WESTBROOK — The outrageous “affluenza” defense in the case of Ethan Couch – the Texas 16-year-old who got 10 years’ probation after he struck and killed four bystanders while driving drunk – has ignited some conversations about teen behavior and appropriate consequences.

As the CEO of a company devoted to improving family relationships, I follow these discussions closely, as they are important to our mission.

My hope is that this case will remind us all of the vital role parents play in helping our children become responsible, productive citizens and that when parents fail to meet these responsibilities, there can be dire consequences.

If nothing else, this case can serve as a teachable moment for parents and as a call to action for intervening when negative behaviors arise.

Face it – every day, everywhere, too many teens will make bad choices, usually involving some combination of cars, booze, drugs and sex.

This risk-taking behavior is a normal but concerning period of human development.


Fortunately, most teens walk away unscathed or with relatively minor consequences – a hangover, a night in jail, a few bumps and bruises or a curable sexually transmitted disease.

Parents can reduce their child’s risky behavior by modeling the right behaviors, monitoring their child’s behavior, not rescuing their child from consequences and holding their child accountable when appropriate.

Even so, there is no guarantee that your kids, no matter how effective your parenting is, may avoid inflicting serious damage on themselves or upon others.

The reality is that bad choices and ineffective parenting are not related to economic status.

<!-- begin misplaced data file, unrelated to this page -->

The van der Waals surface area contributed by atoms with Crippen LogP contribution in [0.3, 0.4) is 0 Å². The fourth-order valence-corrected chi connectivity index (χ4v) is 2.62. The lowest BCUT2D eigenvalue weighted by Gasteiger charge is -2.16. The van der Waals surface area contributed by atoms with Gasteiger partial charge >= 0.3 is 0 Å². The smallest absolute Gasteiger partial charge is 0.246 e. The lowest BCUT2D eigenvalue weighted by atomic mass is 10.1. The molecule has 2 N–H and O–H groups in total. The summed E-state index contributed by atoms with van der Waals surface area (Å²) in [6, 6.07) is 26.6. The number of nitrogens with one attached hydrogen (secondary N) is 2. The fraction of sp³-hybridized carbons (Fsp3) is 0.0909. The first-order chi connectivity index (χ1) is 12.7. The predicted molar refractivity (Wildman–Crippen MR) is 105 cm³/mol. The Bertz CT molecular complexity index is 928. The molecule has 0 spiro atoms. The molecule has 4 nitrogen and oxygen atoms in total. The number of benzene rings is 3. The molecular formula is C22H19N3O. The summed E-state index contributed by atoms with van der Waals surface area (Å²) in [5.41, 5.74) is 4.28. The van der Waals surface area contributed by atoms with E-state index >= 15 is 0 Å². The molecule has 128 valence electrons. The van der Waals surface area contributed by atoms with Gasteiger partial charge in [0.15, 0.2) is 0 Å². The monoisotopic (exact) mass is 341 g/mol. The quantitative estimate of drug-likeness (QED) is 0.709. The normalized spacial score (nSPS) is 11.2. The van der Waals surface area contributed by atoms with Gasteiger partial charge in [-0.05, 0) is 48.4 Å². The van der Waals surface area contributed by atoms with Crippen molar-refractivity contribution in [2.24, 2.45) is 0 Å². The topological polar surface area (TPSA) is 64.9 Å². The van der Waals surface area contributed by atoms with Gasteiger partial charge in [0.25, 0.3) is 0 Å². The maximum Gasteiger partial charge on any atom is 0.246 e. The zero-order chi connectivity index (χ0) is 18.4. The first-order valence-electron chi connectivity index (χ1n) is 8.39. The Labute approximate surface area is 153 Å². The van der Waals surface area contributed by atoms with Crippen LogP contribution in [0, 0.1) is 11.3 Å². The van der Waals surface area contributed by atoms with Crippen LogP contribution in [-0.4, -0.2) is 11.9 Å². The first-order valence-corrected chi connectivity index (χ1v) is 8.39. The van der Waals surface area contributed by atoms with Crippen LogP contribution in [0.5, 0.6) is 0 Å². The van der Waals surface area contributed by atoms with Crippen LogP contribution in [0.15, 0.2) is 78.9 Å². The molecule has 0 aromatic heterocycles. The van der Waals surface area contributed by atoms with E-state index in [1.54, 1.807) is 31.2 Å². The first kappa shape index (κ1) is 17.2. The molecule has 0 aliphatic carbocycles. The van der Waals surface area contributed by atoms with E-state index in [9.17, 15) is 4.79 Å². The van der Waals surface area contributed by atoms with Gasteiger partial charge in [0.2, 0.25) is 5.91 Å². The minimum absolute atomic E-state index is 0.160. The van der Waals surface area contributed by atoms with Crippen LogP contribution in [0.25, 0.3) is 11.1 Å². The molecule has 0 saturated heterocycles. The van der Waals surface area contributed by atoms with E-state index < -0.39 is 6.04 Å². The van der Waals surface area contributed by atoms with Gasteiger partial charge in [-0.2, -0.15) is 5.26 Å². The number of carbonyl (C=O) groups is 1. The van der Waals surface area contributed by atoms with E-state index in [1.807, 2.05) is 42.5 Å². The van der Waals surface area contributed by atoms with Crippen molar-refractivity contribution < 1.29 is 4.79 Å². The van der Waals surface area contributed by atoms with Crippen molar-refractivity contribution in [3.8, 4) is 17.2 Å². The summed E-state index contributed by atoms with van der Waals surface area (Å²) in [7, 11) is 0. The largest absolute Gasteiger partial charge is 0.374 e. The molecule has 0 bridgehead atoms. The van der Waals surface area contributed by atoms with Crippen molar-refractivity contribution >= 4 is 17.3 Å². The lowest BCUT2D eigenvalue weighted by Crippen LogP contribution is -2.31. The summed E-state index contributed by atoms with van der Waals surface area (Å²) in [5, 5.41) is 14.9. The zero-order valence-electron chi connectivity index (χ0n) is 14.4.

The affluenza defense – which says that because of his family’s wealth and permissiveness, Ethan Couch never learned the consequences of his behavior – is a distraction from rather than the root cause of this recent court case.

I’m reading that the Couch family was anything but ideal.


The parents didn’t effectively institute consequences, didn’t model appropriate law-abiding behavior and may have rescued their son from the consequences of his actions.

This is a recipe for … well, a 16-year-old who’s much more likely to binge drink, drive and cause a fatal accident.

Many are questioning the sentence of a year of residential treatment and 10 years of probation for Ethan Couch.

I think it’s good that we are offering treatment instead of prison.

I hope we offer this option to all youth offenders, regardless of ability to pay.

I hope that the treatment center is an accountability-based treatment program that reinforces personal responsibility and holds Couch strictly accountable for his behavior, making him earn even the most modest privilege and work hard to make amends for his crime.


The early reports of a luxury treatment center are concerning, to say the least, and if true, our juvenile justice system has failed as badly as his parents.

After all, the overarching goal of treatment is supposed to be sustained change in behavior rather than merely detaining him for a set period of time.

Given my decade in this business, I know that parents universally struggle with unruly teen behavior, feel an inability to set limits and don’t effectively teach necessary problem-solving skills.

Parents, regardless of economic background, need to be empowered to set up a culture of accountability in their home that will teach their child how to listen, respect authority and make good decisions.

Children of empowered parents are less likely to engage in risky behavior and less likely to end up facing tragic consequences.

Let us all hope that families everywhere learn from this tragedy and work toward attaining an effective parenting style for the benefit of all of us.


The late James Lehman, co-creator of our Total Transformation program, often reminded us that it is never too late for any family to improve relationships and that every child is worth saving.

Lehman was the perfect embodiment of that lesson: He struggled as a child, a teen and a young adult and rose above these behaviors.

He devoted his professional life to counseling at-risk youths and their parents.

As we begin the new year, I truly hope that the legacy of James Lehman serves as an inspiration to families everywhere to keep trying to build better family relationships – one family at a time.

— Special to the Press Herald

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